WASHINGTON (AP) — US sales of new homes rise 1.6% in December following big November drop.
WASHINGTON (AP) — US sales of new homes rise 1.6% in December following big November drop.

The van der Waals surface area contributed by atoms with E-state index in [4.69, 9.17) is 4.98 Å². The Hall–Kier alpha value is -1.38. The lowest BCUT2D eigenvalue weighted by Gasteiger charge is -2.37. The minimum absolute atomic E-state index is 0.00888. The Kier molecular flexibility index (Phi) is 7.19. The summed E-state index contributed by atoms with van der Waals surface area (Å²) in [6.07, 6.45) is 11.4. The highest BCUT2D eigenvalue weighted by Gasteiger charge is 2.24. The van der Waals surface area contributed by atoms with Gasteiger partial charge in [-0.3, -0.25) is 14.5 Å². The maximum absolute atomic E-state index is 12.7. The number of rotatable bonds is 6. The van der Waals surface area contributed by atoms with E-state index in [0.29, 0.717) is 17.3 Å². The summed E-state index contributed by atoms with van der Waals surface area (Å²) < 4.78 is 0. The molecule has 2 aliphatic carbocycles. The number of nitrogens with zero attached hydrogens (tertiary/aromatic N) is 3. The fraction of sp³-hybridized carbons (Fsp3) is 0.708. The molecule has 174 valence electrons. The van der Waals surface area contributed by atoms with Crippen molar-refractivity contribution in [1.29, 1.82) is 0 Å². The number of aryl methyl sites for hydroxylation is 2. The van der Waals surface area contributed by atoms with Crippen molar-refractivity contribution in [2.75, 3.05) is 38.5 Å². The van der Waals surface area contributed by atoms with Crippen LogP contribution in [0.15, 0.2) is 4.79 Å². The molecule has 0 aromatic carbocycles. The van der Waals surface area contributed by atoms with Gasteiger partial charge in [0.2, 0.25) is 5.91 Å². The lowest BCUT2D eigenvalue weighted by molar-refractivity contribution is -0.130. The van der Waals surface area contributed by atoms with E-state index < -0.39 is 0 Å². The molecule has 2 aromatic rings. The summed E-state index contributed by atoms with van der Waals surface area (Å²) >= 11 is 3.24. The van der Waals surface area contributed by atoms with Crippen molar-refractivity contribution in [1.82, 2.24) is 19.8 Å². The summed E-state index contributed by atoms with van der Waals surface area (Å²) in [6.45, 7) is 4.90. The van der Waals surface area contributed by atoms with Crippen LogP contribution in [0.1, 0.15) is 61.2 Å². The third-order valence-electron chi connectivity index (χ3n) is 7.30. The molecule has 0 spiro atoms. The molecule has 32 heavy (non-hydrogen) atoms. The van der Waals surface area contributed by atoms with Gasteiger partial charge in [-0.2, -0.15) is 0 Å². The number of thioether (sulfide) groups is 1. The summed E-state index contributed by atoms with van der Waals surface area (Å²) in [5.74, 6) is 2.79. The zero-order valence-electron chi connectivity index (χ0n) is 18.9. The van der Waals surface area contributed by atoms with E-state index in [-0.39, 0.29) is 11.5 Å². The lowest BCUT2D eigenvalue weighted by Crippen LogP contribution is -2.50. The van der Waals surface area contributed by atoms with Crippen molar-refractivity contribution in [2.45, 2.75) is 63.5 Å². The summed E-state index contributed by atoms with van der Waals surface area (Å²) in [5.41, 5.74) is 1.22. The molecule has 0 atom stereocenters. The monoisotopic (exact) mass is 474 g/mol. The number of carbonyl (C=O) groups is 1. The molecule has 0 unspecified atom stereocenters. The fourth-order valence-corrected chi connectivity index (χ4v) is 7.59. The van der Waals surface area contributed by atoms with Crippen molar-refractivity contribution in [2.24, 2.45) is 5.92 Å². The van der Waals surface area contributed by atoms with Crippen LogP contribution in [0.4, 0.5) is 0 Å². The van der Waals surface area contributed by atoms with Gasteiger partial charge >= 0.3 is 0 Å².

CHICAGO (AP) — The groundbreaking for the Obama Presidential Center in Chicago can proceed this year after a four-year federal review and other delays. Obama Foundation officials said Wednesday that construction could start as early as August. Former President Barack Obama chose a South Side lakefront park as the site for his presidential library in 2016, not far from where he began his political career and lived. But the planning hit numerous snags including a legal battle with park preservationists and protests from neighborhood activists who feared the planned $500 million center would displace Black residents.